While futurists and pundits continue to crank out the books portraying the "digital native" as some kind of newly-discovered tribe whose habits, language and culture we need to understand (see, for example, Dancing with Digital Natives), researchers continue to show how unfounded the generational claims are. And the research is coming from all parts of the world.
The latest piece of research I have read comes from the Caribbean, where Emanule Rapetti and Stewart Marshall have completed a study of learners at the Open Campus of the University of the West Indies. Their study, which is remarkably similar to our Digital Learners in Higher Education research, sought to determine whether UWIOC students fit the "digital native" profile and to develop a deeper understanding of how UWIOC students are using ICTs for learning.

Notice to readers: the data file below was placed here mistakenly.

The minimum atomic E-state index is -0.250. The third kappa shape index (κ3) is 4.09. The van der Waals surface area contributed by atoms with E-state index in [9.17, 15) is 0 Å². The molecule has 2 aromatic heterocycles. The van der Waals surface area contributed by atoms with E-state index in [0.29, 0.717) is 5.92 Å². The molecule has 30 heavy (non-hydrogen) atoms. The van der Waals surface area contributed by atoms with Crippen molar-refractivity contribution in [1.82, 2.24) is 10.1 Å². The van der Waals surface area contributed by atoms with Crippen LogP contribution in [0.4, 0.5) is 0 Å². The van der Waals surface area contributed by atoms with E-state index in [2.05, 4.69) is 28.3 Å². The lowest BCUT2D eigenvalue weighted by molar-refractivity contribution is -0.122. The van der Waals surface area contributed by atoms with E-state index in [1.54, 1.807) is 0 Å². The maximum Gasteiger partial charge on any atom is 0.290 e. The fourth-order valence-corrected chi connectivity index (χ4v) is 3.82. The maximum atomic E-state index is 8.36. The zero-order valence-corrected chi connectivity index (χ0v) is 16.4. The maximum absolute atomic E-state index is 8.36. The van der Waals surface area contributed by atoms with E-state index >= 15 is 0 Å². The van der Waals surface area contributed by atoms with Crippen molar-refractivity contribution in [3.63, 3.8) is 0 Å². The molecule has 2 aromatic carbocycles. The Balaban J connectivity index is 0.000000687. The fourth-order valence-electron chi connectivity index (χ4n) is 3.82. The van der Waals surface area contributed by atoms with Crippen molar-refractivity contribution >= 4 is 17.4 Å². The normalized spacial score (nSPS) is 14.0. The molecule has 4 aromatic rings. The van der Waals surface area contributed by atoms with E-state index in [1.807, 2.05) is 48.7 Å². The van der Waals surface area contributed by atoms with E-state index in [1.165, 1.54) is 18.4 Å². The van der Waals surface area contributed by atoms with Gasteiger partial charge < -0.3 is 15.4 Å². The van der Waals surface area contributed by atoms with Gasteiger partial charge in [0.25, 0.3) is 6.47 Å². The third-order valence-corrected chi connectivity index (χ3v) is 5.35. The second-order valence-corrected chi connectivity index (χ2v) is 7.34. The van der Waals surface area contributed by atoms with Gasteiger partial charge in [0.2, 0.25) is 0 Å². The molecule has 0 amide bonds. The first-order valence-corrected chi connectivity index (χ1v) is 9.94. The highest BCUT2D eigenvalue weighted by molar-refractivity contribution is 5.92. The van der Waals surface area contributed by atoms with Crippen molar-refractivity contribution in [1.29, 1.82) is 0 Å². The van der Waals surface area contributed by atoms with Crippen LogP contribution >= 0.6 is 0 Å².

Their results show that, while younger students are more familiar with ICT use in non-educational contexts, there is not a clear gap between younger and older students in terms of their use and familiarity with digital technologies for learning. They also found that older students tend to prefer e-learning slightly more than younger students. They conclude, "it is necessary to contextualize the discourse about learners and to avoid generalizations about their - supposed - technological skills; our research shows that it is highly risky to split the tech-savvy learners simply according to the age factor."
Read the full article, Observing ICTs in Learners' Experiences around the World.